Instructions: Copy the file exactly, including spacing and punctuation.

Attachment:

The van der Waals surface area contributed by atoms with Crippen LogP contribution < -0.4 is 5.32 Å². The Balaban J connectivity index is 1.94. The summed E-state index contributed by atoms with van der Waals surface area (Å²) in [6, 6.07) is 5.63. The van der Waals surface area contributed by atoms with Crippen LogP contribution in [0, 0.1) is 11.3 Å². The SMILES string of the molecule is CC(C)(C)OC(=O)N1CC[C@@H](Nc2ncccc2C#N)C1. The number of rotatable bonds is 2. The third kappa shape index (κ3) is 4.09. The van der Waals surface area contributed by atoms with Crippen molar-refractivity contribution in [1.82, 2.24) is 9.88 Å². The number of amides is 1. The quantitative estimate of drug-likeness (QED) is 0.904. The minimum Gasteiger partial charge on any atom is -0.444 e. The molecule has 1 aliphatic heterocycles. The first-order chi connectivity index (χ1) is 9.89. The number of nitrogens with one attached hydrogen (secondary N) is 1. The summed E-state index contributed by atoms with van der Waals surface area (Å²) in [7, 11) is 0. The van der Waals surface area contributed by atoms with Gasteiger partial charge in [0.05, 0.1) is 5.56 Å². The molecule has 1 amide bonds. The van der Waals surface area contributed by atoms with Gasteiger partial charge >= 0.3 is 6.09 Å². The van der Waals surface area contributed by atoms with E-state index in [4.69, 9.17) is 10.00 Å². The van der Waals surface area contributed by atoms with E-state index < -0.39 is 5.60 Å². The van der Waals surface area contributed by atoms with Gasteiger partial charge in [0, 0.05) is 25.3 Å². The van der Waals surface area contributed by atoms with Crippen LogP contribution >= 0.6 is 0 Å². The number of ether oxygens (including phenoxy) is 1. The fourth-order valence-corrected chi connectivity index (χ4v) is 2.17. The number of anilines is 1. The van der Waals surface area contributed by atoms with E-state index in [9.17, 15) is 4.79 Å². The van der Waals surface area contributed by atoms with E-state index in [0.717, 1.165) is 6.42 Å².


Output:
The van der Waals surface area contributed by atoms with Crippen LogP contribution < -0.4 is 5.32 Å². The Balaban J connectivity index is 1.94. The summed E-state index contributed by atoms with van der Waals surface area (Å²) in [6, 6.07) is 5.63. The van der Waals surface area contributed by atoms with Crippen LogP contribution in [0, 0.1) is 11.3 Å². The SMILES string of the molecule is CC(C)(C)OC(=O)N1CC[C@@H](Nc2ncccc2C#N)C1. The number of rotatable bonds is 2. The third kappa shape index (κ3) is 4.09. The van der Waals surface area contributed by atoms with Crippen molar-refractivity contribution in [1.82, 2.24) is 9.88 Å². The number of amides is 1. The quantitative estimate of drug-likeness (QED) is 0.904. The minimum Gasteiger partial charge on any atom is -0.444 e. The molecule has 1 aliphatic heterocycles. The first-order chi connectivity index (χ1) is 9.89. The number of nitrogens with one attached hydrogen (secondary N) is 1. The summed E-state index contributed by atoms with van der Waals surface area (Å²) in [7, 11) is 0. The van der Waals surface area contributed by atoms with Gasteiger partial charge in [0.05, 0.1) is 5.56 Å². The molecule has 1 amide bonds. The van der Waals surface area contributed by atoms with Gasteiger partial charge >= 0.3 is 6.09 Å². The van der Waals surface area contributed by atoms with E-state index in [4.69, 9.17) is 10.00 Å². The van der Waals surface area contributed by atoms with E-state index < -0.39 is 5.60 Å². The van der Waals surface area contributed by atoms with Gasteiger partial charge in [0, 0.05) is 25.3 Å². The van der Waals surface area contributed by atoms with Crippen LogP contribution >= 0.6 is 0 Å². The number of ether oxygens (including phenoxy) is 1. The fourth-order valence-corrected chi connectivity index (χ4v) is 2.17. The number of anilines is 1. The van der Waals surface area contributed by atoms with E-state index in [9.17, 15) is 4.79 Å². The van der Waals surface area contributed by atoms with E-state index in [0.717, 1.165) is 6.42 Å².